The history of the Bolgheri designation is more recent, but no less fascinating than Brunello. It is thanks to Marchese Mario Inciso della Rocchetta who realised his dream of creating a great wine in Tuscany from international grapes. The Viale dei Cipressi (Boulevard of Cypresses), made famous by Carducci, is today one of the symbols of DOC Bolgheri, and is even used in the logo of the Consortium. There are various types of this designation, Bolgheri DOC, which can be produced as a monovarietal from individual lots of Cabernet Sauvignon, Merlot or Cabernet Franc, or it can be created by blending the three grape varieties with the addition of Syrah, Sangiovese or other complementary varieties such as Petit Verdot. The Bolgheri Superiore version uses the same varieties, but has lower grape yields, as well as having a higher ABV. Bolgheri Sassicaia DOC is the only Italian designation that is situated entirely in a single estate, Tenuta San Guido (2500 hectares, including 75 hectares of vineyards), and uses at least 80% Cabernet Sauvignon, plus other red grape varieties. Chianti Classico is a very old designation, dating back to 1716 when, in one of his edicts, the Grand Duke of Tuscany, Cosimo III, limited the boundaries of production to just nine municipalities of the provinces of Florence and Siena. The black rooster has been the symbol of Chianti Classico since 1924, and is derived from the former emblem of the Chianti Military League. Today, the production protocol provides that Chianti Classico must be produced with Sangiovese as a monovarietal or as a blend of a minimum of 80% Sangiovese, and a maximum of 20% of other red grape varieties. 

Pairings with Tuscan red wines 

The beauty of Tuscan red wines is that they go perfectly with any course. You can begin the meal with a glass of Rosso di Montepulciano, together with Cinta Senesi cured meats and pecorino from Pienza. These can be accompanied by crostini with liver pâté or lardo di Colonnata, bruschetta with garlic, Tuscan olive oil and a pinch of salt. After the appetiser, you can move on to a pasta or rice dish, continuing with a bottle of Montepulciano. This wine goes well with zuppa di fagioli or pici, a typical local pasta similar to spaghetti, made with water, wheat flour and corn flour, traditionally served with a tomato and garlic sauce. If, however, you would like to try a traditional dish from the region, namely Florentine steak, this can be enjoyed best with a Nobile di Montepulciano, which enhances the flavour of the meat. Thanks to its rich flavour, Nobile di Montepulciano wine also goes particularly well with lamb, a meat with a delicate taste and tender texture, and extra mature cheeses. For those who are not meat-lovers, a good glass of Chianti can be paired with vegetable ribollita in the winter or panzanella in the summer.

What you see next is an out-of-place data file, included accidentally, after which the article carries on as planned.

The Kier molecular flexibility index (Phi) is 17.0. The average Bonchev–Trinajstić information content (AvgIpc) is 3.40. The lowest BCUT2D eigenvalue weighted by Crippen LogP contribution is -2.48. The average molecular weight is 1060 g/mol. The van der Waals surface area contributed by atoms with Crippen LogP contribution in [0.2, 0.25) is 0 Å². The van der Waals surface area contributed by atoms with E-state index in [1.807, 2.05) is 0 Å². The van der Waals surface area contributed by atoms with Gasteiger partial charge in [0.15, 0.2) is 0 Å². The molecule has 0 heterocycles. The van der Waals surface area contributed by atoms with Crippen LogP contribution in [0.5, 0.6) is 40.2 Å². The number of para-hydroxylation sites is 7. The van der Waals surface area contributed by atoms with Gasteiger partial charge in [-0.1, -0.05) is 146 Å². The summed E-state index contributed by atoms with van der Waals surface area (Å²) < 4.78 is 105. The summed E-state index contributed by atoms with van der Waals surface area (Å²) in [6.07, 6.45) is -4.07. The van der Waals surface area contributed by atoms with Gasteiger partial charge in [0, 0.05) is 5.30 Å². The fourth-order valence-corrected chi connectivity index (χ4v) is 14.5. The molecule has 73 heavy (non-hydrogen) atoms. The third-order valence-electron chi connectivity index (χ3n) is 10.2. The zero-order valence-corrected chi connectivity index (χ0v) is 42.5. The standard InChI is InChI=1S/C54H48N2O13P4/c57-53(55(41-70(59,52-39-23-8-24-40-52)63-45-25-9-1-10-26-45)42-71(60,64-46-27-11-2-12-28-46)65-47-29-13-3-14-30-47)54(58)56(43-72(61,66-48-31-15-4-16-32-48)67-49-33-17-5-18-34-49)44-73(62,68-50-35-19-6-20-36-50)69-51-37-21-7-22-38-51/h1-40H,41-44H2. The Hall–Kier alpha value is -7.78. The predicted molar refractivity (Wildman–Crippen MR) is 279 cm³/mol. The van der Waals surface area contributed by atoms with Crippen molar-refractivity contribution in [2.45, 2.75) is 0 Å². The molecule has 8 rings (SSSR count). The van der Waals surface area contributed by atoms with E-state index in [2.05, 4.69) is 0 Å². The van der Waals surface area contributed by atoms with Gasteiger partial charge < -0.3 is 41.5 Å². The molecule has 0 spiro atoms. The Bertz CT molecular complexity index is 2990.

More harmonious flavours and aromas 

All the traditional Tuscan dishes can also be paired with a Chianti Classico, particularly those more structured such as pici with Chianina beef ragù, white bean soup, fish soup and rare fillet steak. A glass of Brunello, on the other hand, calls for braised wild boar, or a cheese board, thanks to its full-bodied aromatic structure which brings out their flavours. Being a younger wine than Brunello, a Rosso di Montalcino goes perfectly with pasta dishes with meat sauces, truffles, mushrooms, risottos, and also Tuscan cured meats and grilled red meats. Finally, a Bolgheri Rosso, being full-bodied and intense but with a fresh, savoury flavour, goes well with pasta and rice dishes, mature cheeses or main courses of meat, cold cuts and cured meats. Some even suggest trying it with cacciucco alla livornese, a Livorno-style fish dish. This dish is in fact traditionally eaten together with a red wine that is soft, fresh and graceful with a full flavour and the right acidity. While pairing fish with red wine can rouse some hesitation, you just need to try it to discover flavours and fragrances that suit each other to perfection.